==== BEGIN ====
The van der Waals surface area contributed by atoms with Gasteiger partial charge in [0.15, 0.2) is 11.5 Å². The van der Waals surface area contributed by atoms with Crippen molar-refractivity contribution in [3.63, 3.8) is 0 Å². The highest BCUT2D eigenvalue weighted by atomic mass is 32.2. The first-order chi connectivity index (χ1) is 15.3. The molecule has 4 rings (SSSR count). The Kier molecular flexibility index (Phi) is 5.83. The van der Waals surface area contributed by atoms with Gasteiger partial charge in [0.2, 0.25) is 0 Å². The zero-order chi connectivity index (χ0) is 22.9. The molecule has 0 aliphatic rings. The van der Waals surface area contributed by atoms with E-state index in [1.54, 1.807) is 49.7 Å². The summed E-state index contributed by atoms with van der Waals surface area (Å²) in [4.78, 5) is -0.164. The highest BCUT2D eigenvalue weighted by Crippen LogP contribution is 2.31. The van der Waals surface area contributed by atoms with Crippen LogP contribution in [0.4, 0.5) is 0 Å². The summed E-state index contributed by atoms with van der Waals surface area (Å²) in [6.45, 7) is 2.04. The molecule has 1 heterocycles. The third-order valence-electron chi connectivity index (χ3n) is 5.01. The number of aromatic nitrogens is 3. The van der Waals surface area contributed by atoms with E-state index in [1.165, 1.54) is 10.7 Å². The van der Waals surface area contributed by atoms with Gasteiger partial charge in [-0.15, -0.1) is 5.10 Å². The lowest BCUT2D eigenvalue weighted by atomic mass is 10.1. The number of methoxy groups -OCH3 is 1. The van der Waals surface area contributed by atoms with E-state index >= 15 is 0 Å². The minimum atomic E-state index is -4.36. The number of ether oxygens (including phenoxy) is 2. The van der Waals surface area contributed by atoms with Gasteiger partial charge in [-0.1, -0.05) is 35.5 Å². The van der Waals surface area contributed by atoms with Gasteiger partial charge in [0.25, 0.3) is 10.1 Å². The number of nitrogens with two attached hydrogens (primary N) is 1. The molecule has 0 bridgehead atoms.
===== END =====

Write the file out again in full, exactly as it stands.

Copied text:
The van der Waals surface area contributed by atoms with Gasteiger partial charge in [0.15, 0.2) is 11.5 Å². The van der Waals surface area contributed by atoms with Crippen molar-refractivity contribution in [3.63, 3.8) is 0 Å². The highest BCUT2D eigenvalue weighted by atomic mass is 32.2. The first-order chi connectivity index (χ1) is 15.3. The molecule has 4 rings (SSSR count). The Kier molecular flexibility index (Phi) is 5.83. The van der Waals surface area contributed by atoms with Gasteiger partial charge in [0.2, 0.25) is 0 Å². The zero-order chi connectivity index (χ0) is 22.9. The molecule has 0 aliphatic rings. The van der Waals surface area contributed by atoms with E-state index in [1.54, 1.807) is 49.7 Å². The summed E-state index contributed by atoms with van der Waals surface area (Å²) in [4.78, 5) is -0.164. The highest BCUT2D eigenvalue weighted by Crippen LogP contribution is 2.31. The van der Waals surface area contributed by atoms with Crippen LogP contribution in [0.4, 0.5) is 0 Å². The summed E-state index contributed by atoms with van der Waals surface area (Å²) in [6.45, 7) is 2.04. The molecule has 1 heterocycles. The third-order valence-electron chi connectivity index (χ3n) is 5.01. The number of aromatic nitrogens is 3. The van der Waals surface area contributed by atoms with E-state index in [1.165, 1.54) is 10.7 Å². The van der Waals surface area contributed by atoms with Gasteiger partial charge in [-0.15, -0.1) is 5.10 Å². The lowest BCUT2D eigenvalue weighted by atomic mass is 10.1. The number of methoxy groups -OCH3 is 1. The van der Waals surface area contributed by atoms with E-state index >= 15 is 0 Å². The minimum atomic E-state index is -4.36. The number of ether oxygens (including phenoxy) is 2. The van der Waals surface area contributed by atoms with Gasteiger partial charge in [-0.1, -0.05) is 35.5 Å². The van der Waals surface area contributed by atoms with Gasteiger partial charge in [0.25, 0.3) is 10.1 Å². The number of nitrogens with two attached hydrogens (primary N) is 1. The molecule has 0 bridgehead atoms.